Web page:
Courtesy Jon Fischer Photography
A new Shaw's Supermarkets store in Chestnut Hill, Mass., features a panini station, pasta bar and brick oven pizza. While the recession forced other companies to cut back, Shaw's decided to expand.
A new Shaw's Supermarkets store in Chestnut Hill, Mass., features a panini station, pasta bar and brick oven pizza. While the recession forced other companies to cut back, Shaw's decided to expand. Courtesy Jon Fischer Photography
Darrell Rigby has a really hard job. He advises CEOs on what to do during a downturn as part of his work at the Boston consulting firm Bain & Co. He tells them to think of their companies as race cars careening around a track, where recessions are the curves.
Rigby says it's hard for companies to pass each other during good times on the straightaway. The big companies stay in front on power alone.
"But on a curve, curves are driven by strategic finesse and so even a company that has less power — if it is skillfully maneuvered in curves — can pass much larger, stronger competitors," Rigby says.
The U.S has just been through its worst recession in decades. More than 100 banks have failed and countless businesses have gone under. But there's a growing body of research that suggests some companies actually do well in recessions. That's because recessions create opportunities that don't tend to occur when the economy is humming along. Inevitably, some companies are able to take advantage of these opportunities.
Rigby has research to back up his racetrack analogy. It shows that market share changes more during a downturn than at any other time. Other research also demonstrates that one-third of industry leaders come out of a recession as industry laggards. And those who start out as laggards emerge as leaders. The reason, Rigby says, is that while people and businesses may spend less during recessions, they also spend differently, and that creates opportunities.
"It's fascinating that during the last recession — 2001 — Apple launched the iPod," Rigby says. "You see people like Zipcar rolling out their national strategy."
People turned to the car-sharing company because they wanted to save money by getting rid of a vehicle. Another good example is EMC, a data-storage firm based outside Boston. Vice President Frank Hauck joined the company in 1990 when EMC was just a tiny player up against IBM.
"I mean our market share was 0.2 percent when I started, and IBM's share was in the 80s," Hauck says.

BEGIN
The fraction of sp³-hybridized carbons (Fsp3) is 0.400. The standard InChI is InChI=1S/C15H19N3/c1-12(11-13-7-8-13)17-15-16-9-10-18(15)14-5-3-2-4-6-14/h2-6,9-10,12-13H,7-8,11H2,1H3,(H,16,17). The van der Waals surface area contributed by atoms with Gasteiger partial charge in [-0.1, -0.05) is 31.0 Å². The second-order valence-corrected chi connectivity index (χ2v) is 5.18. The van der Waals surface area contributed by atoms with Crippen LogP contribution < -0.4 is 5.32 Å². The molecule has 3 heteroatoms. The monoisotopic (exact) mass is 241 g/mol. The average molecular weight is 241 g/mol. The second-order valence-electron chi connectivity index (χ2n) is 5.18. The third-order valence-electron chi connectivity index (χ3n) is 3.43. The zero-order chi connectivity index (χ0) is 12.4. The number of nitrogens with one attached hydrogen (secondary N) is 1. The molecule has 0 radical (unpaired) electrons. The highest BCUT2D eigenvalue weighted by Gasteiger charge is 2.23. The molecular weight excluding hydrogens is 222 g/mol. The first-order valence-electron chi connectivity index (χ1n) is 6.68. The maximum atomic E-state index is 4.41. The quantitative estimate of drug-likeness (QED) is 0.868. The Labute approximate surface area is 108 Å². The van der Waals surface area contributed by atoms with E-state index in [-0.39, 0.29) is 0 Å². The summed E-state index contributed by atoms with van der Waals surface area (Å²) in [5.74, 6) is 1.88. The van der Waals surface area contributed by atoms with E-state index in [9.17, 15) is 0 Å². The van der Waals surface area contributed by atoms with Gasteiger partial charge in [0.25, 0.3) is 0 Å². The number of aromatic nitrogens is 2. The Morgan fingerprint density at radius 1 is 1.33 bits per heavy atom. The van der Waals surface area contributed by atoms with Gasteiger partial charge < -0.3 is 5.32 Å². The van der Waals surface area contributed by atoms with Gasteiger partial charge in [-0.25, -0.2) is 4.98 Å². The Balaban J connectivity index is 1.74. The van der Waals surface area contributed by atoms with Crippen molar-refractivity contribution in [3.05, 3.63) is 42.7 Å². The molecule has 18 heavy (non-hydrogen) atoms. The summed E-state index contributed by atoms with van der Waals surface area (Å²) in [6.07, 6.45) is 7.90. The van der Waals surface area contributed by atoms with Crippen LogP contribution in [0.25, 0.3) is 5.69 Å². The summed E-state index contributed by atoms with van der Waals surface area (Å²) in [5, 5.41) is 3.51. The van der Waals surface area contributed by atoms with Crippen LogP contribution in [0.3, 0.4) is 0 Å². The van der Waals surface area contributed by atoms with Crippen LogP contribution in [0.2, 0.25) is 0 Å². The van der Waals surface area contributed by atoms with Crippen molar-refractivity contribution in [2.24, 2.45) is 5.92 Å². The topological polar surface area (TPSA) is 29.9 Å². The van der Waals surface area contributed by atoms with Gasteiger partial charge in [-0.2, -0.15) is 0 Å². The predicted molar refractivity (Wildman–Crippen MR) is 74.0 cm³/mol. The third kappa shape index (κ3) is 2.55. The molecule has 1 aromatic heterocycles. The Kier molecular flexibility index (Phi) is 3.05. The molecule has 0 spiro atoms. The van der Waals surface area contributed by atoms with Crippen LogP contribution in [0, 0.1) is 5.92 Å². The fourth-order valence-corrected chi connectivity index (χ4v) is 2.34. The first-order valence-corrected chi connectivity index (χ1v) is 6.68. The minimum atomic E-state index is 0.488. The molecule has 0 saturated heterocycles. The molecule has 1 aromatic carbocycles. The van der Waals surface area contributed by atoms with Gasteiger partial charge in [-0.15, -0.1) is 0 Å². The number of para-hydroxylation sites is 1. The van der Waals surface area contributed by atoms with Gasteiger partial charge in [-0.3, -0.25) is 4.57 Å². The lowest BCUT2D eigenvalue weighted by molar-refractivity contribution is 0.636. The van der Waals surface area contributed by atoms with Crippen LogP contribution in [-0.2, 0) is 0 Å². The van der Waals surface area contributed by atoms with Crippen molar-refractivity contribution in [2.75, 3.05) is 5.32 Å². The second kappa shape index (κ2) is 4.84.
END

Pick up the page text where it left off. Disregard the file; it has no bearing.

But then came a recession. EMC's product offered clients more versatility right when they were looking for alternatives.
"Once we saw that we could crack into the biggest accounts on Wall Street, I think that's when people thought anything was possible," Hauck says.
Within a few years, EMC was a major player.
Bold Moves During Bad Times
Of course, it's easy in hindsight. It's a lot harder when you're in a downturn when cash is tight and everyone is panicking.
Rigby says most companies focus too much on cost-cutting and forget to invest in growth.
"At a time when others are pulling in their horns and hunkering down, it does leave opportunity because it's just easier pickings — there's not as much competition out there," Rigby says.
Now that the economy appears to be turning around, many companies are waking up to find that their competitors made bold moves during the bad times.
Mike Witynski, the president of Shaw's Supermarkets, decided to build a new store in Chestnut Hill, Mass., just outside Boston.
There's a panini station, a pasta bar and a brick oven pizza service. Witynski says Shaw's is appealing to people who like to eat out, but have cut back.
"[It's] great, restaurant-quality food, at much lower than restaurant prices," he says. "And you don't have to tip."
Shoppers have also been reaching for fewer name-brand products on the shelves and buying Shaw's products instead. Witynski says he invested in quality and marketing and wants to keep those strong sales as times get better.
"Those customers [are] not going to all of a sudden flip the switch and go back and start wanting to pay more," he says.
Recessions are tough on businesses and the people who work for them. But like race cars trying to build momentum for the straightaway, some companies are gaining market position by hitting the gas while they're still coming out of the curve.